Corona prosecutors lack courtroom experience—Enrile
MANILA, Philippines—Senate President Juan Ponce Enrile laments the lack of trial court experience of most members of the House prosecution panel which he blamed for the humiliating request for the impeachment court to be “more liberal” in the observance of the rules.
“I think (the prosecutors) are having a hard time to put their questions across. There’s a reason for that. They are not used to trials. Because if they are, there should be no problem…. That’s my impression,” Enrile said in an interview.
Enrile noted that lead defense counsel Serafin Cuevas is not hampered by the same problem. This, the Senate President said, is because Cuevas, a former Supreme Court justice and a former justice secretary, is well versed with the rules of court and of evidence.
House lead prosecutor Niel Tupas inadvertently showed on Tuesday how unprepared the prosecution was in presenting evidence against impeached Chief Justice Renato Corona.
After Cuevas reiterated his arguments against the inclusion of evidence regarding Corona’s alleged ill-gotten wealth and other questionable assets under Article 2 of the impeachment complaint, Tupas complained that the Senate was acting “more like a criminal court” and asked Enrile as presiding officer to be more “liberal” and “flexible.”
Tupas, however, could not say exactly how liberal or how flexible he wanted the Senate to be in the matter of presenting evidence or questioning witnesses.
“He (Tupas) did not tell me. He could not answer that question. How flexible can a presiding judge be? Would the presiding officer just give in to (all their motions)? Would that not make things more disorderly,” Enrile said.
The Senate President added that a lawyer used to court proceedings could easily “reform questions in many ways.”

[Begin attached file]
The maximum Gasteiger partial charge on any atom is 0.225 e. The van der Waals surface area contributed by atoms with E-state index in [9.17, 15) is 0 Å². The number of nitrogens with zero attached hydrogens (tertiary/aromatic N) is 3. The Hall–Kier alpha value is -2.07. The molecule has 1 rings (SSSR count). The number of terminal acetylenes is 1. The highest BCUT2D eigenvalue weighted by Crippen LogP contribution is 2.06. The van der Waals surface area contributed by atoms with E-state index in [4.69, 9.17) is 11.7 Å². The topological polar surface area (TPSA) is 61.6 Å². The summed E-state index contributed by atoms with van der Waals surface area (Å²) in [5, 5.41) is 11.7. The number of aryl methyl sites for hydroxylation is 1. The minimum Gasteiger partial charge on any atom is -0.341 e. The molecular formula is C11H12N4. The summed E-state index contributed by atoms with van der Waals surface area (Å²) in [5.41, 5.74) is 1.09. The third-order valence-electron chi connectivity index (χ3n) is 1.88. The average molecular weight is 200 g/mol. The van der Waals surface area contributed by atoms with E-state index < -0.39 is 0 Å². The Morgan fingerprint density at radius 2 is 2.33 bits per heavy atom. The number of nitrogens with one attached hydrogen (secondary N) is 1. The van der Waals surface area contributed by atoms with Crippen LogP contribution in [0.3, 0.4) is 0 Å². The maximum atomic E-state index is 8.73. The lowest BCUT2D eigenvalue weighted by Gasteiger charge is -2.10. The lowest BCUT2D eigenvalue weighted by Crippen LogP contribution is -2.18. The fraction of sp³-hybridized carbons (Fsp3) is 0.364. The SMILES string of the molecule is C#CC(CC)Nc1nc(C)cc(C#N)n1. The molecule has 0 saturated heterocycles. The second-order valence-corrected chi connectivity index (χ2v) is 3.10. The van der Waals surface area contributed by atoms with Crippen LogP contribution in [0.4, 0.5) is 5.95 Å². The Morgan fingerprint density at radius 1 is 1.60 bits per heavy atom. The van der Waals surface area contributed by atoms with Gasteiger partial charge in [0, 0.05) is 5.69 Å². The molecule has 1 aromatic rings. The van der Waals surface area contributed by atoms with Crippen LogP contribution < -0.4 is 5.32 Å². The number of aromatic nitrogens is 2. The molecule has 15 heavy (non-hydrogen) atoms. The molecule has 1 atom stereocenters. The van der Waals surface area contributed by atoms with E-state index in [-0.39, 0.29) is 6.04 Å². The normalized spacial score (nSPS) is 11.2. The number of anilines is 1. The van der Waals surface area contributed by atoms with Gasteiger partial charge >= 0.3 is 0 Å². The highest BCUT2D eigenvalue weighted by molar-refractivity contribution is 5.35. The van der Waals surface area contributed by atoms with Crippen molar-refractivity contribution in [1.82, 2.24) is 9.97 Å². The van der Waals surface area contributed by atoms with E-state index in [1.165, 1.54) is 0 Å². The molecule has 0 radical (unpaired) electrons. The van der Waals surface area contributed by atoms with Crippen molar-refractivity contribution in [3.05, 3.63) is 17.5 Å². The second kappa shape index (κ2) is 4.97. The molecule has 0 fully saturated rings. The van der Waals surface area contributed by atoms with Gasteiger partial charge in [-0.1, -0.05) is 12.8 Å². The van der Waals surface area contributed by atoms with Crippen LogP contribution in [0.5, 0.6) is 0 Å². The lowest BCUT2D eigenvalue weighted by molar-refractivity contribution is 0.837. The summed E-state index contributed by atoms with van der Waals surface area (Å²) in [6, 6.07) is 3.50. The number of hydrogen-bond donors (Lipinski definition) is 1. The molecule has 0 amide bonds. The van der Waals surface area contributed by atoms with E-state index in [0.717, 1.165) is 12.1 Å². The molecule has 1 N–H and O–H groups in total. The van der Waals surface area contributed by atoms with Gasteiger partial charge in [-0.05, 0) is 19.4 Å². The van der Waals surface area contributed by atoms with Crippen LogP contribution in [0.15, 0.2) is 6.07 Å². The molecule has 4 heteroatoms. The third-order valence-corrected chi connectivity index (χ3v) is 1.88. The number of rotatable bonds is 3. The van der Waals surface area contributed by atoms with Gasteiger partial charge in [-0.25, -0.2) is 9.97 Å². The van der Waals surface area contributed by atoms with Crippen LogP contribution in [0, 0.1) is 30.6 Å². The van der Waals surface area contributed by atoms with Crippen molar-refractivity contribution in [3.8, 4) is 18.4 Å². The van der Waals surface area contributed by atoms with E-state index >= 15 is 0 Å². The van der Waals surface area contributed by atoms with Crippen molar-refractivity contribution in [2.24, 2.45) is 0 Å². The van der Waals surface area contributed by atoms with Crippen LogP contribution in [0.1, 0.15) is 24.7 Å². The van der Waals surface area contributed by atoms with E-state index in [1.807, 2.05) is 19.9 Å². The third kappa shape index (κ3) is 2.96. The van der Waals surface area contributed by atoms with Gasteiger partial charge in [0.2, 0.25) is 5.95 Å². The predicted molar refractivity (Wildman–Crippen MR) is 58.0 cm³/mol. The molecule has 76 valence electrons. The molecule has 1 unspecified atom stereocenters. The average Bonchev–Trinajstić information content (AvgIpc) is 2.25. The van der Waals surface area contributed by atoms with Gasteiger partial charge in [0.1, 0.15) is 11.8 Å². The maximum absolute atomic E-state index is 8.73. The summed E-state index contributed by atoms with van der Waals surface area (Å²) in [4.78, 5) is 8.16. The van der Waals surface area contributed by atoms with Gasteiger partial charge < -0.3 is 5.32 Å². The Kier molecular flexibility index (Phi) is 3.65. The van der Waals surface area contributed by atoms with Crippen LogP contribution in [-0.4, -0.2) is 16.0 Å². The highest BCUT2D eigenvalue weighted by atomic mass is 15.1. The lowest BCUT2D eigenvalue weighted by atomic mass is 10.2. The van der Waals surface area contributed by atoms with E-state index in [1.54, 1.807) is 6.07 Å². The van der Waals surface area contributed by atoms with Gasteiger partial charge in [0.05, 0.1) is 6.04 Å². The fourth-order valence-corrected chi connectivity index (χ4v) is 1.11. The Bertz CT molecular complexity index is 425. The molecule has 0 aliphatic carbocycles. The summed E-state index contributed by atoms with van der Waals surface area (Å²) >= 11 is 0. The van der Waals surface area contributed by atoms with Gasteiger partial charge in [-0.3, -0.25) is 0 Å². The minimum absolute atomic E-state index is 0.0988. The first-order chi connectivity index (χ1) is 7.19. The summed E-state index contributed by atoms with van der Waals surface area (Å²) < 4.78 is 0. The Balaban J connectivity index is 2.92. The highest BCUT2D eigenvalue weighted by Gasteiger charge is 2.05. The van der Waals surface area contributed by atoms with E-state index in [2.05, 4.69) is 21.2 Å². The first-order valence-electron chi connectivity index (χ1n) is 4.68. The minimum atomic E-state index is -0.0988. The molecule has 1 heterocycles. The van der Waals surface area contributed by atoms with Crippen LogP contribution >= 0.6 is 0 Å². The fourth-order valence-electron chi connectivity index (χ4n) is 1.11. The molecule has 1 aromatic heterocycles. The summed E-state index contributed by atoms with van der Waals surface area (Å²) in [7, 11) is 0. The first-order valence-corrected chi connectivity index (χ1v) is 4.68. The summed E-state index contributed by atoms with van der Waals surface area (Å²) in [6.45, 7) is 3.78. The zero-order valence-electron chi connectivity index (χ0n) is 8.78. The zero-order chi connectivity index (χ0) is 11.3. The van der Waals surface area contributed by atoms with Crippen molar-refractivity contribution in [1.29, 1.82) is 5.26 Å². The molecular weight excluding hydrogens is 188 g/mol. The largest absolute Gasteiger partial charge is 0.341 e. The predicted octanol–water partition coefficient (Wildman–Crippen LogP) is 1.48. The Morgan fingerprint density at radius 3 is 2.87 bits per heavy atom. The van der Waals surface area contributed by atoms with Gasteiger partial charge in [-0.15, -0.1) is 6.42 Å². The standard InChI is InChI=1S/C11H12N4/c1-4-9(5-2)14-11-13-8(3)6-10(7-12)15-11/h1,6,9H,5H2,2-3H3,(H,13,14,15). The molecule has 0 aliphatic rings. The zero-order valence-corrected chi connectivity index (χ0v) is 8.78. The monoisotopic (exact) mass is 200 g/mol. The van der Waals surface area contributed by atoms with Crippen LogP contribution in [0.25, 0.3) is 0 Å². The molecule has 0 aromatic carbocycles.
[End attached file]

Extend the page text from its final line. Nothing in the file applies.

Last Tuesday, Tupas also received a tongue lashing from Senator Miriam Santiago when he could not immediately give the number of witnesses the prosecution intended to present throughout the trial.
Santiago became more upset when Tupas suddenly left the podium to confer with other prosecutors about the answer to her question.
But when Cuevas was asked the same for the defense, he immediately replied that Corona’s lawyers would present 15 witnesses.
Enrile said a lawyer who does his homework would be confident “because my trial brief would just be in front of me. Any argument that my opponent would present, all the answers are there in my trial brief. Note that when I asked Justice Cuevas about the rules, he would answer immediately. That is the result of constant study.”
In last Tuesday’s hearing, Enrile took the prosecution to task for apparently letting the Christmas furlough go by without consolidating their evidence and witnesses after transmitting the Articles of Impeachment to the Senate, hence Santiago’s outburst.
Enrile also insisted that as presiding officer, he had been fair in deciding all motions filed by both prosecution and defense panels.
“To my knowledge, I did not do anything wrong. Everything that I decided on was based on the rules, the provisions of the Rules of Court and of the Rules of Evidence,” he said.
Still, Enrile said, he understands why the prosecutors are asking for more flexibility.
“This is not the first time this happened and it won’t be the last. Every time lawyers begin to have problems with their presentation, they would want a situation where evidence can be presented without being blocked,” said Enrile, who was a trial lawyer before joining the government.
“If you are a trial lawyer, you are on your own. You must be ready to think on your feet. You cannot go to the library. You cannot consult anybody. You have to use your knowledge of the laws and the rules and your preparation,” he said.
Enrile also told Tupas et al not to be disheartened by orders to rephrase their questions.
“If there is a problem with the question, reform the question. That is the proper ruling. That’s an easy thing to do. Remember, if you are used to court proceedings, you are supposed to tell a story not directly but through a witness. That is a trial. Cross-examination is a different story,” he said.
That comment was apparently spurred by Enrile’s recollection of private prosecutor Mario Bautista’s handling of the direct examination of Enriqueta Esguerra-Vidal.
Several times Enrile warned Bautista about impeaching the witness because the private lawyer sounded like he was cross-examining Vidal.
The Senate president even suggested that Bautista classify Vidal as a hostile witness so he can cross-examine her.
“In cross examination, you can ask any question except a misleading question. You can even ask a leading question. But when you are presenting your evidence, if you are for the prosecution or the plaintiff, you have to follow the rules because all these rules of evidence are safeguards of liberty,” he said. “We destroy these rules and innocent people would go to jail.”
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